paid off, allowing today’s visitors the privilege of seeing, after 400 years,
the original decorative beauty Pope Sixtus’ painters had conceived, Violini said.

People barely glanced at the darkened surfaces before the
restoration, Schroth said, but now with “these glorious colors” and
proper lighting, visitors are doing more than just looking, “they are
observing and studying these stories” and recalling their meaning.

The sanctuary’s rector, Passionist Father Francesco
Guerra, told CNS that Christian art in sacred spaces is not just some extraneous,
decorative flourish, but is a medium as powerful as the spoken and written
word, created to explain and share the faith and bring the faithful into a
deeper, closer relationship with God.

The sanctuary, which is entrusted to the care and
protection of the Passionist fathers, powerfully exemplifies this visual
catechism, which exists in so many churches and shrines, but needs
“re-evaluating” and re-emphasizing today, he said.

Paul Encinias, director of the Rome-based Eternal City
Tours, told CNS that when he has taken groups to the Holy Stairs, their focus is inward — on
their individual prayers and intentions — as they climb each step on their

“Twenty-first century Catholic pilgrims are far
removed from artistic narratives,” he said, and they are “not used to
these visual cues” that surround them, so the purpose and meaning of such
artwork would probably have to be explained.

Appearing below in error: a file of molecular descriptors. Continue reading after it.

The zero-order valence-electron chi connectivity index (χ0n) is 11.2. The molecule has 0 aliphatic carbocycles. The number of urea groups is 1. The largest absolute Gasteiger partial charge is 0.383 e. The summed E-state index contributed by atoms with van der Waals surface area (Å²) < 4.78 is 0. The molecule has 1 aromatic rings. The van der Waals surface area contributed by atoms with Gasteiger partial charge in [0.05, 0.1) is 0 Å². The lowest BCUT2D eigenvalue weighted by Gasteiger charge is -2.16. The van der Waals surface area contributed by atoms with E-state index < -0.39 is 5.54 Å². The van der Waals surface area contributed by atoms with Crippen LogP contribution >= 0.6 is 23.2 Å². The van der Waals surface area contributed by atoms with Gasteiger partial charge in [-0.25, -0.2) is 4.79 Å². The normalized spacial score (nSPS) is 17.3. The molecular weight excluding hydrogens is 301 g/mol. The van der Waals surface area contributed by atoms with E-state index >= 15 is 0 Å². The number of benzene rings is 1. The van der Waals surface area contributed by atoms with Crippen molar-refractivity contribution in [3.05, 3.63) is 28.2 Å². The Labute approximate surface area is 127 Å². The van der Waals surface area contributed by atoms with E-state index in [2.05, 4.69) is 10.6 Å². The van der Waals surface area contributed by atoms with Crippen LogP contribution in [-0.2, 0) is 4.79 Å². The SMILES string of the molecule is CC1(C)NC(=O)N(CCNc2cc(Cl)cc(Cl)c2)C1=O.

Nonetheless, some of the visitors Encinias brings to pray
on the Holy Stairs often have “a strong emotional” experience as they
pray and reflect on life’s problems or trials.

“We’re usually afraid of suffering,” and most homilies
don’t dwell on it, he said. But because the Holy Stairs tour encourages people
to connect with Christ’s passion, “something hits home” and people
realize “Christ is with us always, even in our suffering.”

Even though while the Holy Stairs are closed the sanctuary has offered a
side staircase for the same devotional practice of praying on one’s knees,
there were only about a dozen people using the alternative staircase late morning on a July
weekday. On average, about 3,000 people visit the sanctuary each day.

Guerra said Pope Francis has underlined the importance of traditional, popular devotions and
pilgrimages to sanctuaries and sacred places. People are made up of
“spirit and intellect, but we are also flesh, emotions, feelings,” he

In the Bible, when Jesus performs a miracle, “he
touches the person, he puts his fingers in the ears of the deaf man” and
takes the hand a dead girl to bring her back to life, the priest said.

This physical contact, which is an inseparable part of one’s
humanity, is a key feature of the Holy Stairs, he said. By climbing the stairs
on one’s knees and reflecting on Christ’s passion, “people feel in union
with Jesus, they feel understood by Jesus, they feel loved by God.”

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Follow Glatz on Twitter: @CarolGlatz